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SCULPTURE. 000026600000000 ANTIQUE. 0000000000 FRENCH MUSEUM.
A FUNEREAL GENIUS.
Although Homer, Hesiod, and Euripides have spoken of Death as of a terrible Power, Lessing, in A Dissertation on the manner the ancients represented Death, pretends rightly, that the grecian artists did not, like ours, represent it under the hideous likeness of a skeleton. They gave it some resemblance with its twin brother, Sleep; and, to indicate absolute repose, these two figures were placed with their legs crossed and their arms raised over their heads.
The attitude of this statue can leave no doubt as to the object it represents : although it is restored and matched, all the parts are antique, which makes it very remarkable. It formed part of the Cardinal Mazarine's collection, and came by inheritance to the Duke de la Mailleraye, his niece's husband, who, with the idea of satisfying some religious feelings, caused several monuments of art, gathered with so much care by the Cardinal, to be be broken and mutilated.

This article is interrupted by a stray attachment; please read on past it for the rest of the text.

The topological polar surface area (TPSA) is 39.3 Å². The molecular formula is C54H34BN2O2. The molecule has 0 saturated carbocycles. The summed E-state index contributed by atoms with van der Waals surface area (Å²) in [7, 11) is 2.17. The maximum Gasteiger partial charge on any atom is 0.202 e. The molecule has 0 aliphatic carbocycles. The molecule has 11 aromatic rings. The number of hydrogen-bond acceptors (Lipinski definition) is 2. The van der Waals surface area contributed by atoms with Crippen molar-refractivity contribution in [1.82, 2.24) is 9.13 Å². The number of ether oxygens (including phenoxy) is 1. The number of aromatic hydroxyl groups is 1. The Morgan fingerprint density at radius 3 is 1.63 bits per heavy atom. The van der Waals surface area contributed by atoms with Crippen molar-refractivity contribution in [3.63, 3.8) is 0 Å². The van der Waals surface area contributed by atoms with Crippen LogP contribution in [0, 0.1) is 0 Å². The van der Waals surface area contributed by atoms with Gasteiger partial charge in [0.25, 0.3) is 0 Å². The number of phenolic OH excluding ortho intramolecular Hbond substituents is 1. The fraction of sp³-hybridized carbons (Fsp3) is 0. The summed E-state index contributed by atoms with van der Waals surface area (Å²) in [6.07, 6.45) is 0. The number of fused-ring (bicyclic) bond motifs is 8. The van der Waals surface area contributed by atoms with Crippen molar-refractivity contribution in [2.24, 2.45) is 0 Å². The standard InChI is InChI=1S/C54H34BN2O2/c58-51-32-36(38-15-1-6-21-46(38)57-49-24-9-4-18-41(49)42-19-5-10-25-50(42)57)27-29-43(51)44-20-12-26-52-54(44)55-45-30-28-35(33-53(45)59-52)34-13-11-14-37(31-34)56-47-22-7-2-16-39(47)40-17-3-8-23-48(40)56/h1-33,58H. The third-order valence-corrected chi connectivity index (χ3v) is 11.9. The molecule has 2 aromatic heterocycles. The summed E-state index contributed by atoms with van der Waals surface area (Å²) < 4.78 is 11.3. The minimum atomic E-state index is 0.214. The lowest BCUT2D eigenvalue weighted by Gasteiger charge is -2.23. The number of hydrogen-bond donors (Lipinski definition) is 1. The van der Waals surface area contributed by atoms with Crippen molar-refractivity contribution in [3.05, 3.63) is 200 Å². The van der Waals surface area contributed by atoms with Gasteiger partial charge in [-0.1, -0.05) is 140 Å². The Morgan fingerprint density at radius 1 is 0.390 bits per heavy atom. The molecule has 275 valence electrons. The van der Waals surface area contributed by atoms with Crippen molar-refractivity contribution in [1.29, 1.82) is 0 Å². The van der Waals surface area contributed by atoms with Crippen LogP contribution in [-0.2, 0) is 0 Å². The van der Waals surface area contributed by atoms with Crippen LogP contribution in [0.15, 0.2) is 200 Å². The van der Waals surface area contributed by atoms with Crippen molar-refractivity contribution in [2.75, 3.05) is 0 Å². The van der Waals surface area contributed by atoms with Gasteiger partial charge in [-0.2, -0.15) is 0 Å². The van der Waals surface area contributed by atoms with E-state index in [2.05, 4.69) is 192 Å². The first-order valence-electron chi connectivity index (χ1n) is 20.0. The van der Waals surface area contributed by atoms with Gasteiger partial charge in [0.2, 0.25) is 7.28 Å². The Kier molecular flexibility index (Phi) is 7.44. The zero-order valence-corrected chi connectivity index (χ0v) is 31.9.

This statue had remained in the Mazarine Palace, even after it became the India Company's Hotel, and subsequently the Paris Exchange. When the Museum was formed in 1794, it was tranferred thither, with other antiques spread in various public buildings.
This statue has been engraved by M. Avril Jun'.